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'It Wasn't Easy': Ex-Rutgers Quarterback Remembers Good, Bad About Greg Schiano

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'It Wasn't Easy': Ex-Rutgers Quarterback Remembers Good, Bad About Greg Schiano

The player who might know Tampa Bay Buccaneers head coach Greg Schiano the best summed up playing for him in three simple words.

"It wasn't easy."

Mike Teel played quarterback for Schiano for three years when both were at Rutgers University. Yes, that Schiano, perhaps the most vilified coach in sports today. Teel makes it clear that he liked playing for Schiano back then and still respects him greatly.

He also makes it clear that playing for Schiano was brutal at times.

"I loved playing for him, but I hated playing for him," Teel said in an interview with Bleacher Report. "We constantly butted heads. But we also became close. I played quarterback for him for three years, and the thing about him is that he made me better as a college player and also a better man."

Yet despite the admiration Teel feels for Schiano, he also believes only a certain type of athlete can play for him—one who has the thickest of skin and can digest one clear Schiano principle.

Andy Lyons/Getty Images

"He expected the best from you all the time," Teel remembered. "In the film room, on the field, everywhere."

Teel said that when Schiano arrived at Rutgers, "a significant number" of players transferred.

"They wanted to be babied," he said. "They couldn't hack it playing for him."

Teel offered perhaps the best window inside of Schiano the man. As he knows him better than almost any player Schiano has ever coached, Teel's view of his former coach is objective, multifaceted and honest. He credits Schiano for making him a better human being while acknowledging Schiano's flaws.

No coach in football today, on any level, is more scrutinized than Schiano, especially with the Buccaneers at 0-4. That scrutiny will only get worse now that Josh Freeman has been released. Freeman is gone, so the excuses for Schiano are now drastically reduced.

Otto Greule Jr/Getty Images
Mike Teel was drafted by the Seahawks in 2009.

Teel says when he sees and hears some of the stories about Schiano in the media now, some of them he can believe, and some he doesn't. When there were reports that Freeman was in the first stage of the NFL's drug program, some in the league believed Schiano was the source of the leak. Schiano vehemently denied this.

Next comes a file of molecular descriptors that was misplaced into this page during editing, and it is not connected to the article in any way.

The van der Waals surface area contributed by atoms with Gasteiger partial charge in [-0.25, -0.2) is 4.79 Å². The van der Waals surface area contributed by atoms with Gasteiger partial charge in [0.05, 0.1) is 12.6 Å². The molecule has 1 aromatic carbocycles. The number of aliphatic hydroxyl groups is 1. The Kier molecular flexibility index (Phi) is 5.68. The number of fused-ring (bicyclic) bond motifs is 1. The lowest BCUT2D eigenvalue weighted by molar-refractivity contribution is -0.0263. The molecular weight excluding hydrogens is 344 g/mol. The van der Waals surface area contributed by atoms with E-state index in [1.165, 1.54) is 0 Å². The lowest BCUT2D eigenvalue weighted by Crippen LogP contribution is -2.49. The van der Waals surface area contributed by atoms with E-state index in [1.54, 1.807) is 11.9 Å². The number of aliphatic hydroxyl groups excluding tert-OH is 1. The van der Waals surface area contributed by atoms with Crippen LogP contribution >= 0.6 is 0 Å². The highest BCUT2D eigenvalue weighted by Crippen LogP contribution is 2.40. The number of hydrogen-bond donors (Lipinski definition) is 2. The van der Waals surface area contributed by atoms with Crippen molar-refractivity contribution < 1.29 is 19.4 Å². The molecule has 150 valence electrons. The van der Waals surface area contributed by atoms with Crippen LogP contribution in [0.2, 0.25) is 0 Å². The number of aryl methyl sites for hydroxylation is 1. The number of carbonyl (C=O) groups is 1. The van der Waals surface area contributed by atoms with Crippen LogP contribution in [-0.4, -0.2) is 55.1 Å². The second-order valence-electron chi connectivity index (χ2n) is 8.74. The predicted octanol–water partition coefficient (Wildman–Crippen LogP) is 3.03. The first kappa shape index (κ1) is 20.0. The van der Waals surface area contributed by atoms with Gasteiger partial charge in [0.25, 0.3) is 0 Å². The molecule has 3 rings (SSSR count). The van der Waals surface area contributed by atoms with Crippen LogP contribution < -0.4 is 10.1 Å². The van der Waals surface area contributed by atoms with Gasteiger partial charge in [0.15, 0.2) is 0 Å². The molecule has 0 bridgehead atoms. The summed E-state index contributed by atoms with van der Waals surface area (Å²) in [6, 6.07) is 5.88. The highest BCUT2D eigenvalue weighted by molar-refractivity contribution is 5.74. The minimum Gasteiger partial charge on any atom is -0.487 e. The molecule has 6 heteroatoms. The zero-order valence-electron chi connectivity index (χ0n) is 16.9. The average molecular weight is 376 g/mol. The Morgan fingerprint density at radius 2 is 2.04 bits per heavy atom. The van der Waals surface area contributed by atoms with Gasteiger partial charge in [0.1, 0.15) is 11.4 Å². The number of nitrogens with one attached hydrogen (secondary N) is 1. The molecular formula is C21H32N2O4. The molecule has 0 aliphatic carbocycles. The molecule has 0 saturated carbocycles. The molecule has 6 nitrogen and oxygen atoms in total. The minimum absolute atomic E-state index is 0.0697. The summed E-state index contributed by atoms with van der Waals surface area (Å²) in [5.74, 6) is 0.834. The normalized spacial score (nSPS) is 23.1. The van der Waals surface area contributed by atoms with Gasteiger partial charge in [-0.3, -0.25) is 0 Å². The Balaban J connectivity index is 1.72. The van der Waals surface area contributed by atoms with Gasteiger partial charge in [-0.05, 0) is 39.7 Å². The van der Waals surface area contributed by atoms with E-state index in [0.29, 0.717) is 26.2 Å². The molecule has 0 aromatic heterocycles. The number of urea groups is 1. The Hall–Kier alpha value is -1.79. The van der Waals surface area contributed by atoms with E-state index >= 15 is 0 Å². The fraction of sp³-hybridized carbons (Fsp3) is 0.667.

"I guarantee you, Schiano didn't leak anything to anyone," said Teel. "That is not a Schiano type of thing."

Other things, like players possibly not liking Schiano, Teel can believe.

"The NFL and college are two different worlds," said Teel. "His style is, 'We're going to do it this way. If you don't like it, I'll find someone else.' His style can fit in the NFL, but if you don't win, it can be hard to follow."

That is the root of Schiano's NFL's problems and why he is perhaps doomed in the pros. Schiano never tamed his college-y, drill sergeant methodology. He never adjusted to a league where the players have almost as much say as the coaches. Schiano tried to be Bill Parcells, but Parcells won games and Schiano hasn't won anything yet.

That is where the disconnect remains.

Teel knows about Schiano and college football, but Teel also knows the pro football world. Teel was an excellent college quarterback and part of the 2006 Rutgers team that featured a number of future pros, including running back Ray Rice.

Teel led Rutgers to a 9-0 start that season and an improbable win over third-ranked Louisville. It was perhaps the biggest win in school history and a boost to Schiano's status as a potential NFL coach.

Teel tells a story that exemplifies both Schiano's strengths that worked in college and why those qualities are now a weakness for him.

Early in the week before that historic Louisville game, Teel had a bad practice. Schiano normally worked with the defense, but after Teel's problematic afternoon the day before, Schiano spent the entire practice with the offense the following day, harassing Teel.

Winslow Townson/Getty Images

Schiano would scream at Teel after almost every throw.

"Throw it away!"

"That's a sack."

"Terrible throw."

The abuse went on and on. Once practice concluded, Schiano approached Teel.

"I was ready to tell him to shut up," Teel said, "but before I could, he said, 'Just getting you ready.' Then he walked away. I got it at that moment."

In the NFL, when Schiano tries this type of technique, players probably look at him and say, "You coached at Rutgers. What do you know about the pros? Shut up."

The only way that NFL attitude will change is if Schiano starts beating everyone. So far, however, the Buccaneers are winless this season.

"My advice to the Bucs players is to have thick skin and be mentally tough," Teel said. "His intentions are good, even if you sometimes hate the way he acts." 

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